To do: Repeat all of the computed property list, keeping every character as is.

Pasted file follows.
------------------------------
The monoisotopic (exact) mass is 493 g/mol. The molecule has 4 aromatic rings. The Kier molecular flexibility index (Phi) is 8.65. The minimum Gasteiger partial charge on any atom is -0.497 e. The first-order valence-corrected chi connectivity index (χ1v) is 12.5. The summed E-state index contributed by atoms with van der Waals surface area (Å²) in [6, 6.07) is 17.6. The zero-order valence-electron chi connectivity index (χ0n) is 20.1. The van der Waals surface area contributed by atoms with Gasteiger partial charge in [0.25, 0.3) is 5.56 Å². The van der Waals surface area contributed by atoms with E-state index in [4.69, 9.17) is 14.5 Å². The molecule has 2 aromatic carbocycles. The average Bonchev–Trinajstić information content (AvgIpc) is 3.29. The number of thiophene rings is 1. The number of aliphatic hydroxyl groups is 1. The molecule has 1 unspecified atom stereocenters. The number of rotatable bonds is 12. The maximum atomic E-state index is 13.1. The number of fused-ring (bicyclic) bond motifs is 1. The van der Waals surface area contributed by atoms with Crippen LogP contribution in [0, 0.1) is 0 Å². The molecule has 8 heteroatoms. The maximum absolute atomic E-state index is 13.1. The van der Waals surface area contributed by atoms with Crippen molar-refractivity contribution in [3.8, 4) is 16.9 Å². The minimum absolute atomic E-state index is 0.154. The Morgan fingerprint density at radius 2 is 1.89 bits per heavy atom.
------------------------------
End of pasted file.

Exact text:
The monoisotopic (exact) mass is 493 g/mol. The molecule has 4 aromatic rings. The Kier molecular flexibility index (Phi) is 8.65. The minimum Gasteiger partial charge on any atom is -0.497 e. The first-order valence-corrected chi connectivity index (χ1v) is 12.5. The summed E-state index contributed by atoms with van der Waals surface area (Å²) in [6, 6.07) is 17.6. The zero-order valence-electron chi connectivity index (χ0n) is 20.1. The van der Waals surface area contributed by atoms with Gasteiger partial charge in [0.25, 0.3) is 5.56 Å². The van der Waals surface area contributed by atoms with E-state index in [4.69, 9.17) is 14.5 Å². The molecule has 2 aromatic carbocycles. The average Bonchev–Trinajstić information content (AvgIpc) is 3.29. The number of thiophene rings is 1. The number of aliphatic hydroxyl groups is 1. The molecule has 1 unspecified atom stereocenters. The number of rotatable bonds is 12. The maximum atomic E-state index is 13.1. The number of fused-ring (bicyclic) bond motifs is 1. The van der Waals surface area contributed by atoms with Crippen LogP contribution in [0, 0.1) is 0 Å². The molecule has 8 heteroatoms. The maximum absolute atomic E-state index is 13.1. The van der Waals surface area contributed by atoms with Crippen molar-refractivity contribution in [3.8, 4) is 16.9 Å². The minimum absolute atomic E-state index is 0.154. The Morgan fingerprint density at radius 2 is 1.89 bits per heavy atom.